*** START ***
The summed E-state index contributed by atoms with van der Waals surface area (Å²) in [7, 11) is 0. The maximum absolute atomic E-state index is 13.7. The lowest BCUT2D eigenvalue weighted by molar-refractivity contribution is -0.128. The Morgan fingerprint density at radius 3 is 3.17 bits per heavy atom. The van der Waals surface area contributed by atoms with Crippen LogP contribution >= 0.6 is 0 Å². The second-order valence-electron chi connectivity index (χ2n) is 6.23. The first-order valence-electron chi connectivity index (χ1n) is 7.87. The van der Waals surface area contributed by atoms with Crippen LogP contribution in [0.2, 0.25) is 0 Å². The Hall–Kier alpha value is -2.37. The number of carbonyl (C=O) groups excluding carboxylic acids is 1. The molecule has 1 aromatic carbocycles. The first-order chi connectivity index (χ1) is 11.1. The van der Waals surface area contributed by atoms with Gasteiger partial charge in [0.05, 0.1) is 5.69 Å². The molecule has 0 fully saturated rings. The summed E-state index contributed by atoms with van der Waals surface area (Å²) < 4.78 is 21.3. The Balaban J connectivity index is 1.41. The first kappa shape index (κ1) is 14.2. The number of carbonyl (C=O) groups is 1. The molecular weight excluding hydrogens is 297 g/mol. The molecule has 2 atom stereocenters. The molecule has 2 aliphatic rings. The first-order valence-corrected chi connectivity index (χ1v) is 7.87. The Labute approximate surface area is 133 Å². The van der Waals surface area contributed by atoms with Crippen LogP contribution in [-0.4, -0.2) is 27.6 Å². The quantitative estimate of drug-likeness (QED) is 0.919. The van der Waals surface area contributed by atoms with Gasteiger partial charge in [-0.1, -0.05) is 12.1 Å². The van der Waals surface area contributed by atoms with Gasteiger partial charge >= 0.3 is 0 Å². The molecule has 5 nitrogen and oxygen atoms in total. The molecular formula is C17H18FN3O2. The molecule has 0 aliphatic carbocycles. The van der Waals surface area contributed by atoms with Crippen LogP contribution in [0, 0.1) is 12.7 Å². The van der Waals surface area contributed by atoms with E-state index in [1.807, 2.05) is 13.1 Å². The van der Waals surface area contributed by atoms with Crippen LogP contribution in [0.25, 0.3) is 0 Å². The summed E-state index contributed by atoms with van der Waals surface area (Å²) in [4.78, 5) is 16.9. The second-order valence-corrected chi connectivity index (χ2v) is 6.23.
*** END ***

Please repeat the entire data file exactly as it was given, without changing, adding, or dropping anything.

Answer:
The summed E-state index contributed by atoms with van der Waals surface area (Å²) in [7, 11) is 0. The maximum absolute atomic E-state index is 13.7. The lowest BCUT2D eigenvalue weighted by molar-refractivity contribution is -0.128. The Morgan fingerprint density at radius 3 is 3.17 bits per heavy atom. The van der Waals surface area contributed by atoms with Crippen LogP contribution >= 0.6 is 0 Å². The second-order valence-electron chi connectivity index (χ2n) is 6.23. The first-order valence-electron chi connectivity index (χ1n) is 7.87. The van der Waals surface area contributed by atoms with Crippen LogP contribution in [0.2, 0.25) is 0 Å². The Hall–Kier alpha value is -2.37. The number of carbonyl (C=O) groups excluding carboxylic acids is 1. The molecule has 1 aromatic carbocycles. The first-order chi connectivity index (χ1) is 11.1. The van der Waals surface area contributed by atoms with Gasteiger partial charge in [0.05, 0.1) is 5.69 Å². The molecule has 0 fully saturated rings. The summed E-state index contributed by atoms with van der Waals surface area (Å²) < 4.78 is 21.3. The Balaban J connectivity index is 1.41. The first kappa shape index (κ1) is 14.2. The number of carbonyl (C=O) groups is 1. The molecular weight excluding hydrogens is 297 g/mol. The molecule has 2 atom stereocenters. The molecule has 2 aliphatic rings. The first-order valence-corrected chi connectivity index (χ1v) is 7.87. The Labute approximate surface area is 133 Å². The van der Waals surface area contributed by atoms with Crippen LogP contribution in [-0.4, -0.2) is 27.6 Å². The quantitative estimate of drug-likeness (QED) is 0.919. The van der Waals surface area contributed by atoms with Gasteiger partial charge in [-0.1, -0.05) is 12.1 Å². The van der Waals surface area contributed by atoms with Gasteiger partial charge >= 0.3 is 0 Å². The molecule has 5 nitrogen and oxygen atoms in total. The molecular formula is C17H18FN3O2. The molecule has 0 aliphatic carbocycles. The van der Waals surface area contributed by atoms with Crippen LogP contribution in [0, 0.1) is 12.7 Å². The van der Waals surface area contributed by atoms with E-state index in [1.807, 2.05) is 13.1 Å². The van der Waals surface area contributed by atoms with Crippen LogP contribution in [0.25, 0.3) is 0 Å². The summed E-state index contributed by atoms with van der Waals surface area (Å²) in [4.78, 5) is 16.9. The second-order valence-corrected chi connectivity index (χ2v) is 6.23.